2016 Lexus RX 350: Sophistication with an edgeJul 25th, 2016
The latest edition of Lexus’ most popular SUV, the RX 350, makes a strong styling statement. The look is more sport wagon than SUV, and it leads with its expressive chin.
The face frames the Lexus-signature spindle grille with a set of slanting, squinting headlamps. Sharp creases highlight the side view, which is capped by a narrow, low-slung roofline. RX brings up the rear with a milder reprise of the front spindle theme.
Though identical in height to the previous editions, the fourth-generation RX 350’s are substantially longer (nearly 5 inches), with a wheelbase that’s stretched almost 2 inches longer than before. The difference in dimensions makes for a mixed bag inside. The RX picks up an additional 1.2 inches of rear-seat legroom, for an adult-friendly total of 38 inches. That’s better than competitive models from Acura, BMW, and Volvo. However, the lower roof reduces cargo capacity to 18.4 to 56.3 cubic feet (depending on how you arrange the seats), which lags most offerings in this segment. Rear seatbacks don’t fold to a completely flat load floor, but lift-over height in back is comfortable, and adjustable rear-seat travel allows you to shift more space to the cabin or to the cargo hold.
Inside, the biggest difference between the current 2016 model and previous versions is the available, 12.3-inch display panel. The tablet-sized screen provides a crisp, panoramic view from its location atop the center stack. Luxury crossovers are fertile ground for new technology, and practically any tech feature that you can think of is offered either in trim levels, as a stand-alone, or in an option package.
Several sound system upgrades are available, capped off by an 835-watt, 15-speaker, 10-channel Mark Levinson surround sound system. An optional, heads-up display projects select speed, navigation, and audio information onto the windshield, requiring little diversion of your eyes from the road.
The RX 350 employs a combination of conventional switchgear and an available joystick controller known as Remote Touch. Offered as part of the Premium package, the electronics interface is used to operate navigation, audio, phone, and also HVAC if desired. The problem with this approach (as well as other similarly designed controllers) is that they require more finesse by the driver, which can potentially be more distracting than simpler, straightforward switchgear would be.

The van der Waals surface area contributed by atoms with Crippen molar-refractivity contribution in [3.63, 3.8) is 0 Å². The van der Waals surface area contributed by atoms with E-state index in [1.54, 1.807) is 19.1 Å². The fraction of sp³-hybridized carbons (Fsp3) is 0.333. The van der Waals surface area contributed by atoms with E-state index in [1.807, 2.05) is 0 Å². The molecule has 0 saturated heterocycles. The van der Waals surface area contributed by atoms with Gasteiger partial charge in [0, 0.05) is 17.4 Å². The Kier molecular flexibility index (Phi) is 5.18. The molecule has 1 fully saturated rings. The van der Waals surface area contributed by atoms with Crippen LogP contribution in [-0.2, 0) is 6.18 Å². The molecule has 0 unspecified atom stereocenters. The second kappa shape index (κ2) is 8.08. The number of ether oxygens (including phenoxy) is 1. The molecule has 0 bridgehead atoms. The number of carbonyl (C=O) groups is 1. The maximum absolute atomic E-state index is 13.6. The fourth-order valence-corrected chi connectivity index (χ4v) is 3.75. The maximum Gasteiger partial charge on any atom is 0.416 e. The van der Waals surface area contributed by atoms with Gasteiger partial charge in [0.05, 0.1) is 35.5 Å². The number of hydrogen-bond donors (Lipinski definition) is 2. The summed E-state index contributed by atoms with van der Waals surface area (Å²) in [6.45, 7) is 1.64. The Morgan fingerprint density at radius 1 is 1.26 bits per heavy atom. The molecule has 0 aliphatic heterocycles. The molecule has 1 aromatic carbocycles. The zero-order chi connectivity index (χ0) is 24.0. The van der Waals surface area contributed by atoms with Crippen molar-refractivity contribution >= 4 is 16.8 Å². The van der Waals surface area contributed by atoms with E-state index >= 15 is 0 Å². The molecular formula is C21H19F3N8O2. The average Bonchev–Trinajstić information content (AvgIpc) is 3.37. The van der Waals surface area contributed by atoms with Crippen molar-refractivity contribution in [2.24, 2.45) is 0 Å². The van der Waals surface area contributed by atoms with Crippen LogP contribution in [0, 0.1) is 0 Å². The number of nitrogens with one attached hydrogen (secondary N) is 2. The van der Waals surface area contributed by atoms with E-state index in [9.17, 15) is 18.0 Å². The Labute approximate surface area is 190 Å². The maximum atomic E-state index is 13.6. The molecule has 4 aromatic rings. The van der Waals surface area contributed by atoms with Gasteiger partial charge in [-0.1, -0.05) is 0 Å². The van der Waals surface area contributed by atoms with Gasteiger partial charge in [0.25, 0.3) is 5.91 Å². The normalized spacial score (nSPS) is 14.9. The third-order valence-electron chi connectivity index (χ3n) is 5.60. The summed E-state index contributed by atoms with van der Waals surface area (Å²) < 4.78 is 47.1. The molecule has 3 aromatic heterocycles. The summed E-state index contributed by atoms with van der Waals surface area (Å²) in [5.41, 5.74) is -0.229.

The RX 350 is offered in two variations — base and F SPORT — as well as a hybrid-powered model. Prices for the base RX 350 start at $41,900 (FWD) and $43,300 (AWD). The MSRP for F SPORT is $49,125 (AWD is standard). The RX 450h hybrids are available in FWD, AWD, and F SPORT versions with prices ranging from $52,235 to $55,645.
My test drive time was split between the base and F SPORT models. Hybrid models aside, the RX 350 powertrain pairs a 3.5-liter V-6 engine with a new eight-speed transmission. The engine makes 295 horsepower and 267 lb.-ft. of torque. That’s a substantial power boost over the former model (adding 20 horsepower and 19 more lb.-ft. of torque). The 0-to-60 mph time is in the mid to high-7-second range. While not the quickest in its class, the RX 350 feels responsive under foot, with ample power to pass, and it cruises quietly at highway speeds. With eight speeds to spread the power (compared to six speeds previously) the new transmission helps boost fuel economy numbers for 2016. EPA estimates for the RX 350 are 19/26 (AWD) and 20/28 (FWD).
While few RX 350’s are expected to venture off-road, many buyers will look to the all-wheel-drive versions to help combat snowy winter roadways. Lexus’ Dynamic Torque Control AWD system collects information from various sensors (wheel speed, steering angle, etc.), and directs power from front to rear wheels as needed to maximize traction. The power distribution can vary from 100 percent front to 50/50 front/rear, depending on road conditions and driving dynamics. When launching on a slippery surface, torque is applied through all four wheels for better grip. Eco, Normal, and Drive Modes are selected via console-mounted dial, each with corresponding programming for suspension settings and throttle and shift mapping.
F SPORT models are fitted with an array of show-and-go equipment and are notably fun to drive. Though not to be confused with a sport sedan, the RX 350 F SPORT is quite agile for the breed, and happily, the added driving dexterity doesn’t come at the expense of ride quality.